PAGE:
This, IMO, is the way forward to dealing with (what we have come to know as)Pakistan. Treating that nation(if it can be called that) would mean disregarding the obvious power-centres and ground realities. India(for that matter, even US/NATO) cannot afford to do that.
     
  7. A.V.

    A.V. New Member

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  8. Rage

    Rage DFI TEAM Stars and Ambassadors

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    Zardari avoids Sharm El Sheikh meeting with Singh

    By Baqir Sajjad Syed
    Friday, 19 Jun, 2009 | 03:03 AM PST |

    [​IMG]
    President Asif Ali Zardari and Prime Minister Manmohan
    Singh proceed to line up for a photo at the Shanghai
    Cooperation Organisation (SCO) summit in Yekaterinburg.



    ISLAMABAD: President Asif Ali Zardari has dropped his plan to attend the 15th Non-Aligned Movement summit in Egyptian resort of Sharm El Sheikh where, according to an announcement, he was to meet Indian Prime Minister Manmohan Singh.

    The Pakistan delegation to the summit will now be led by Prime Minister Syed Yousuf Raza Gilani. ‘Our prime minister will be attending the NAM summit,’ Foreign Office spokesman Abdul Basit said.

    The plan was changed after the Yekaterinburg meeting between President Zardari and Prime Minister Singh on the sidelines of the Shanghai Cooperation Organisation (SCO) summit which, according to diplomatic sources, became ‘unpleasant’ at the outset because of Mr Singh’s ‘rude’ remarks.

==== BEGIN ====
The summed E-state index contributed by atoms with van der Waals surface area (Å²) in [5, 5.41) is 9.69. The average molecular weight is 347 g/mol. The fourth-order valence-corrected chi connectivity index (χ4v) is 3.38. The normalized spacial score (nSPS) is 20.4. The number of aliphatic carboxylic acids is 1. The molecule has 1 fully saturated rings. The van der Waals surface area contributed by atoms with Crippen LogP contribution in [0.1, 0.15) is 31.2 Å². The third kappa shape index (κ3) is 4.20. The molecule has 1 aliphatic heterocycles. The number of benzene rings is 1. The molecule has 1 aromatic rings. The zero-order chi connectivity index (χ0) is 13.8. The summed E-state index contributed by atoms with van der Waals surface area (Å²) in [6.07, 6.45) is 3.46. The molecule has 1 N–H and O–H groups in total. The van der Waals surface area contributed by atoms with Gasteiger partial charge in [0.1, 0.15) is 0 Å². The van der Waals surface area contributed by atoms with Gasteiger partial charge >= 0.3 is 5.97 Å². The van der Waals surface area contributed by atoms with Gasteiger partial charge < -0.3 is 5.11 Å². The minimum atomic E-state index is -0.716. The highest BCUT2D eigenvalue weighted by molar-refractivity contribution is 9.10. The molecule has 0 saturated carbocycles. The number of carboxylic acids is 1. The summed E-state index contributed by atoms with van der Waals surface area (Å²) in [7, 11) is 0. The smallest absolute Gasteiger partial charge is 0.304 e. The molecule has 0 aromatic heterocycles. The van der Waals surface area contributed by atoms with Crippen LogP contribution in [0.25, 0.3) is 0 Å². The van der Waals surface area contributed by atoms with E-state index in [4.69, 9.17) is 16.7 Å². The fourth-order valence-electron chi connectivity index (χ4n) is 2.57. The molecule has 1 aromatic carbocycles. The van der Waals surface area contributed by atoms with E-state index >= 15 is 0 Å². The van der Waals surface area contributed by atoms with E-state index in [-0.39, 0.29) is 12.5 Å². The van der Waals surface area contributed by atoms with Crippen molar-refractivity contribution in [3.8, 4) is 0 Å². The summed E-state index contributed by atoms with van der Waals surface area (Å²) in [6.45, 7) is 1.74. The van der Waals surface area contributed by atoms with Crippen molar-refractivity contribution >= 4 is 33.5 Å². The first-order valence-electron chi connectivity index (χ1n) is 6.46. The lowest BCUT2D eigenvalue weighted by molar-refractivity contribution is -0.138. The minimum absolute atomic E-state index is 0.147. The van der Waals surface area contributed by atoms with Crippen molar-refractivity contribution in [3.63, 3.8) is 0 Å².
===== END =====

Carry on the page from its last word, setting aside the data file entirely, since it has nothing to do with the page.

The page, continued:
Before the start of the ice-breaking meeting, the Indian premier bluntly told President Zardari in presence of reporters that his mandate was limited to telling Pakistan that it should not allow its soil to be used for terrorism against India.

    The remark irked President Zardari who immediately asked the media to be escorted out of the conference room. In a press statement issued after the meeting, President Zardari’s office had announced that the two leaders would get together again in Sharm El Sheikh.

    Foreign Minister Shah Mehmood Qureshi had also confirmed the Sharm El Sheikh meeting between the two leaders. Sources here claimed that the president had decided to skip the Sharm El Sheikh trip to avoid another encounter with Mr Singh.

    The FO spokesman played down Mr Zardari’s decision not to attend the summit and said: ‘It was agreed that there will be another meeting of the political leadership of the two countries during NAM summit.’